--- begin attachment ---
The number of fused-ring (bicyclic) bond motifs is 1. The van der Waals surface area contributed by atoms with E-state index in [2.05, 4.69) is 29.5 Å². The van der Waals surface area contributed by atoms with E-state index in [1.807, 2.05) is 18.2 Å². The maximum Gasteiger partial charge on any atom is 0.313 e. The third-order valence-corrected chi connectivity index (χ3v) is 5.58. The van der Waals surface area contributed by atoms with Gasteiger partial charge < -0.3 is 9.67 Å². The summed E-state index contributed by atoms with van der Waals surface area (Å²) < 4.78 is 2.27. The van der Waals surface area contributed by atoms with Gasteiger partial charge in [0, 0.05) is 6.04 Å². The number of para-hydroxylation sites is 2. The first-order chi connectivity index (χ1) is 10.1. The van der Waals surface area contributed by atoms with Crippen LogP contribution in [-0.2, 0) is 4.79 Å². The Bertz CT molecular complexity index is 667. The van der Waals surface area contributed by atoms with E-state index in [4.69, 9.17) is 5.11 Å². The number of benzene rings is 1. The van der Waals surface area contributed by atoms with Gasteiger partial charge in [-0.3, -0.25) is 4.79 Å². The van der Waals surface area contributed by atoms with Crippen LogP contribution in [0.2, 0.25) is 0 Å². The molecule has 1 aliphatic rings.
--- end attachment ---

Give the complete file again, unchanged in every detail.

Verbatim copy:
The number of fused-ring (bicyclic) bond motifs is 1. The van der Waals surface area contributed by atoms with E-state index in [2.05, 4.69) is 29.5 Å². The van der Waals surface area contributed by atoms with E-state index in [1.807, 2.05) is 18.2 Å². The maximum Gasteiger partial charge on any atom is 0.313 e. The third-order valence-corrected chi connectivity index (χ3v) is 5.58. The van der Waals surface area contributed by atoms with Gasteiger partial charge < -0.3 is 9.67 Å². The summed E-state index contributed by atoms with van der Waals surface area (Å²) < 4.78 is 2.27. The van der Waals surface area contributed by atoms with Gasteiger partial charge in [0, 0.05) is 6.04 Å². The number of para-hydroxylation sites is 2. The first-order chi connectivity index (χ1) is 10.1. The van der Waals surface area contributed by atoms with Crippen LogP contribution in [-0.2, 0) is 4.79 Å². The Bertz CT molecular complexity index is 667. The van der Waals surface area contributed by atoms with E-state index in [4.69, 9.17) is 5.11 Å². The number of benzene rings is 1. The van der Waals surface area contributed by atoms with Gasteiger partial charge in [-0.3, -0.25) is 4.79 Å². The van der Waals surface area contributed by atoms with Crippen LogP contribution in [0.2, 0.25) is 0 Å². The molecule has 1 aliphatic rings.